It is quite long (9 feet!) and, as you can imagine, takes up a lot of visual space. Unlike any other wall in our home, it does not anchor a room in any way. It simply separates the staircase leading to the basement. It is also located in a part of the home transitioning guests from the front foyer to the great room.
Over the next five years, it drove me a little ‘batty’ at times as it’s been the most challenging design dilemma to solve in my home. During this time, my husband often caught me staring at the wall, transfixed by it, as I tried to figure out just what I could do with it. I’d spent several hours imagining all the possibilities, and came up short. Scouring the internet was not helpful either. Whenever I googled what others did with their half walls, suggestions involved either painting the wall – which only highlighted the problem (!) – or putting a piece of furniture against it – which did not work in this transitional space. Others recommended placing decorative objects on top, which only posed a safety hazard for us. I had visions of my husband or me being clocked on the head with a ceramic vase!
At one time, I did try placing a narrow bookcase and then a buffet against it, but in both cases they appeared random and out of place, not to mention that they took away from the airy, open transition into our great room.
After these failed efforts, I decided that the best option was simply to decorate the wall. This would address two issues. First, it would provide visual interest to a very long, blank space. Second, the transition from foyer to great room would remain open and in keeping with the open-concept layout of the home.
So, what was my inspiration? After leafing through a home style magazine, I came across a photograph of inexpensive cubbies being used to store mail and keys. At this point, it just clicked for me. Cubbies are incredibly versatile, so why not use them in a series to create a wall display? And that’s just what I did.
The following tutorial shows you how I created my DIY cubby wall display:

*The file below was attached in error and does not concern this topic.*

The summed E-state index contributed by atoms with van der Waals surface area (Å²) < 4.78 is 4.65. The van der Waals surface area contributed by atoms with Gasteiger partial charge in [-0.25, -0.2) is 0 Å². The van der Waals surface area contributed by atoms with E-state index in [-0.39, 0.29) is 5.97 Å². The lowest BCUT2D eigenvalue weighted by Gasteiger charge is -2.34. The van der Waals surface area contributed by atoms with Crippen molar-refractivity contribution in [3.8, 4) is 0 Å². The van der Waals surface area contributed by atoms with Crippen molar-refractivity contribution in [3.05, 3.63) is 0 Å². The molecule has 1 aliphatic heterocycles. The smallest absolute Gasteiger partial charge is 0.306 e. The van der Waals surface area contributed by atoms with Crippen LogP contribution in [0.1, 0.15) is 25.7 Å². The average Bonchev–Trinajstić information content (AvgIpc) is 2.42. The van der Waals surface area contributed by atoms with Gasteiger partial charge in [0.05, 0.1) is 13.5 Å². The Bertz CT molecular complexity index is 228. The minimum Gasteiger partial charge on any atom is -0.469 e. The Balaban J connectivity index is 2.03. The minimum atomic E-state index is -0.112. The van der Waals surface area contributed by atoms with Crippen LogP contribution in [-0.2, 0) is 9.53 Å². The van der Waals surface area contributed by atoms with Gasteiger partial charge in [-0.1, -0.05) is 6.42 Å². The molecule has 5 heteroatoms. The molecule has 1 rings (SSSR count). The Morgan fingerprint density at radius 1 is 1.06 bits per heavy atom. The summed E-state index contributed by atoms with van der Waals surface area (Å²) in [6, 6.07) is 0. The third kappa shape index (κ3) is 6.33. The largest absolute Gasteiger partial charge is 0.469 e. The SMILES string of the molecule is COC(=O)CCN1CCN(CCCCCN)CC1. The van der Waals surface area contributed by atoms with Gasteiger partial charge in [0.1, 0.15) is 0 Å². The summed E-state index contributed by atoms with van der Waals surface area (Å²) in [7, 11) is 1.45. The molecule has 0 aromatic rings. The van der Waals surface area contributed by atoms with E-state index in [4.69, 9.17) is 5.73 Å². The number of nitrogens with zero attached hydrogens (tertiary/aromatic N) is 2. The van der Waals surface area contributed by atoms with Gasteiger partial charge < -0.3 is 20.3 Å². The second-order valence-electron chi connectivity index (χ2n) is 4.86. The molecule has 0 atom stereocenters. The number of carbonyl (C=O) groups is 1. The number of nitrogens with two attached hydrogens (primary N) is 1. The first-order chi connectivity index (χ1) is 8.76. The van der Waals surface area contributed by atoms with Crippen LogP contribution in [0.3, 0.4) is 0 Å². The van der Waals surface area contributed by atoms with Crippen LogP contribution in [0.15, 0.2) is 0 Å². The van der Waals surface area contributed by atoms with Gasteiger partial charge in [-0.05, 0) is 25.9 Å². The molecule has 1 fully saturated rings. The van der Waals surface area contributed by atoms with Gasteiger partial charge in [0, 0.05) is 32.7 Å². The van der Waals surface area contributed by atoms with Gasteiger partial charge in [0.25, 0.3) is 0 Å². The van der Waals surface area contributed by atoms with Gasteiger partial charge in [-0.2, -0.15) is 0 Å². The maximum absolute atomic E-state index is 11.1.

Phase 1: Hanging the cubbies.
- 10 cubbies (in 3 different sizes)
- Screws + plastic screw anchors
- Screw driver
- Rubber mallet
Step #1: Determine a design
I purchased four packs of cubbies; each came with 3 cubbies and cost $10 per package. I decided to hang each threesome together, at different heights. I then wanted that pattern to repeat for the next threesome, and then the next threesome along the wall. This meant that I would have 3 groupings of 3 cubbies to span the length of the wall. I left some space at the end to add one more cubby. This way I ended up with the largest cubby on the far left of the wall and also on the far right, thus anchoring the installation.
Step #2: Measure, measure, measure
Measuring the spacing of the cubbies was the next step. In order to do this, I traced each cubby onto paper, cut each piece and hung it on the wall. (Below, you can see 3 groupings of 3 cubbies, plus one on the far right. Some of the paper was starting to unfold, but you get the idea).
Step #3: Number each cubby
Next, I numbered each cubby in the exact order in which they would be hung. The reason for this is that each cubby’s holes on the back side – where the screws would hold the cubby up once hung – were not placed at the exact same height from the top of the cubby. In fact, some holes were a little higher, others a little lower – these were inexpensive cubbies, so it was to be expected.